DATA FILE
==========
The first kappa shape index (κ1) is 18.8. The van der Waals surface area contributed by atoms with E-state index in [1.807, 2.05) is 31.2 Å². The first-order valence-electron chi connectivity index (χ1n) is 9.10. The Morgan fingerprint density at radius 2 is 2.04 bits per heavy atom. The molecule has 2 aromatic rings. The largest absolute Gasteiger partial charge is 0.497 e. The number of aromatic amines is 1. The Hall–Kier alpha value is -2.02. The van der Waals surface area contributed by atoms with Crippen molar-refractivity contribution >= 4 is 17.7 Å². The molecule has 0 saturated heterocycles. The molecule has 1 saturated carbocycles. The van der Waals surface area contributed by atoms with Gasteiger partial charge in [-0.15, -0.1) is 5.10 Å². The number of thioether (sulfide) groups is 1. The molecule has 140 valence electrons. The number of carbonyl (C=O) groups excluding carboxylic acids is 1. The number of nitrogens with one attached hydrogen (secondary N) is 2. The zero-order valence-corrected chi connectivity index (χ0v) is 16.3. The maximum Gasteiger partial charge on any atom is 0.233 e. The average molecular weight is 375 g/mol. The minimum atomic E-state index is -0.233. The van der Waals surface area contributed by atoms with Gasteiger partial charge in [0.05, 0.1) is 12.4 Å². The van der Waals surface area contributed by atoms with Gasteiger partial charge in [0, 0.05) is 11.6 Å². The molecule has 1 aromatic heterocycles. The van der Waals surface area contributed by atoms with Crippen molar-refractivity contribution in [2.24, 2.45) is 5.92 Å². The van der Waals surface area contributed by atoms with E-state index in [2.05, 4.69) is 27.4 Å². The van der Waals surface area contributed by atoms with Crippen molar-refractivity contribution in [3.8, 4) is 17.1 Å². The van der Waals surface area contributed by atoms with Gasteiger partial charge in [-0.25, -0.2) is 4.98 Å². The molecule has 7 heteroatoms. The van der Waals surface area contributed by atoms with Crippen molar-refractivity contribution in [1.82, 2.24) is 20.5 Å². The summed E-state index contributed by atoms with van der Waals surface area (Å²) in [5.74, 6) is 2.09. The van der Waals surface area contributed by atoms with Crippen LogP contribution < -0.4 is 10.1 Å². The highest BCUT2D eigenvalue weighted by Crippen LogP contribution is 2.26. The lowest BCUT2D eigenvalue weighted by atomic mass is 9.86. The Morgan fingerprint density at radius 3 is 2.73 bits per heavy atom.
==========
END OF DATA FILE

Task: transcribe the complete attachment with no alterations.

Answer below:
The first kappa shape index (κ1) is 18.8. The van der Waals surface area contributed by atoms with E-state index in [1.807, 2.05) is 31.2 Å². The first-order valence-electron chi connectivity index (χ1n) is 9.10. The Morgan fingerprint density at radius 2 is 2.04 bits per heavy atom. The molecule has 2 aromatic rings. The largest absolute Gasteiger partial charge is 0.497 e. The number of aromatic amines is 1. The Hall–Kier alpha value is -2.02. The van der Waals surface area contributed by atoms with Crippen molar-refractivity contribution >= 4 is 17.7 Å². The molecule has 0 saturated heterocycles. The molecule has 1 saturated carbocycles. The van der Waals surface area contributed by atoms with Gasteiger partial charge in [-0.15, -0.1) is 5.10 Å². The number of thioether (sulfide) groups is 1. The molecule has 140 valence electrons. The number of carbonyl (C=O) groups excluding carboxylic acids is 1. The number of nitrogens with one attached hydrogen (secondary N) is 2. The zero-order valence-corrected chi connectivity index (χ0v) is 16.3. The maximum Gasteiger partial charge on any atom is 0.233 e. The average molecular weight is 375 g/mol. The minimum atomic E-state index is -0.233. The van der Waals surface area contributed by atoms with Gasteiger partial charge in [0.05, 0.1) is 12.4 Å². The van der Waals surface area contributed by atoms with Gasteiger partial charge in [0, 0.05) is 11.6 Å². The molecule has 1 aromatic heterocycles. The van der Waals surface area contributed by atoms with Crippen molar-refractivity contribution in [2.24, 2.45) is 5.92 Å². The van der Waals surface area contributed by atoms with E-state index in [2.05, 4.69) is 27.4 Å². The van der Waals surface area contributed by atoms with Crippen molar-refractivity contribution in [3.8, 4) is 17.1 Å². The van der Waals surface area contributed by atoms with Gasteiger partial charge in [-0.25, -0.2) is 4.98 Å². The molecule has 7 heteroatoms. The van der Waals surface area contributed by atoms with Crippen molar-refractivity contribution in [1.82, 2.24) is 20.5 Å². The summed E-state index contributed by atoms with van der Waals surface area (Å²) in [5.74, 6) is 2.09. The van der Waals surface area contributed by atoms with Crippen LogP contribution < -0.4 is 10.1 Å². The highest BCUT2D eigenvalue weighted by Crippen LogP contribution is 2.26. The lowest BCUT2D eigenvalue weighted by atomic mass is 9.86. The Morgan fingerprint density at radius 3 is 2.73 bits per heavy atom.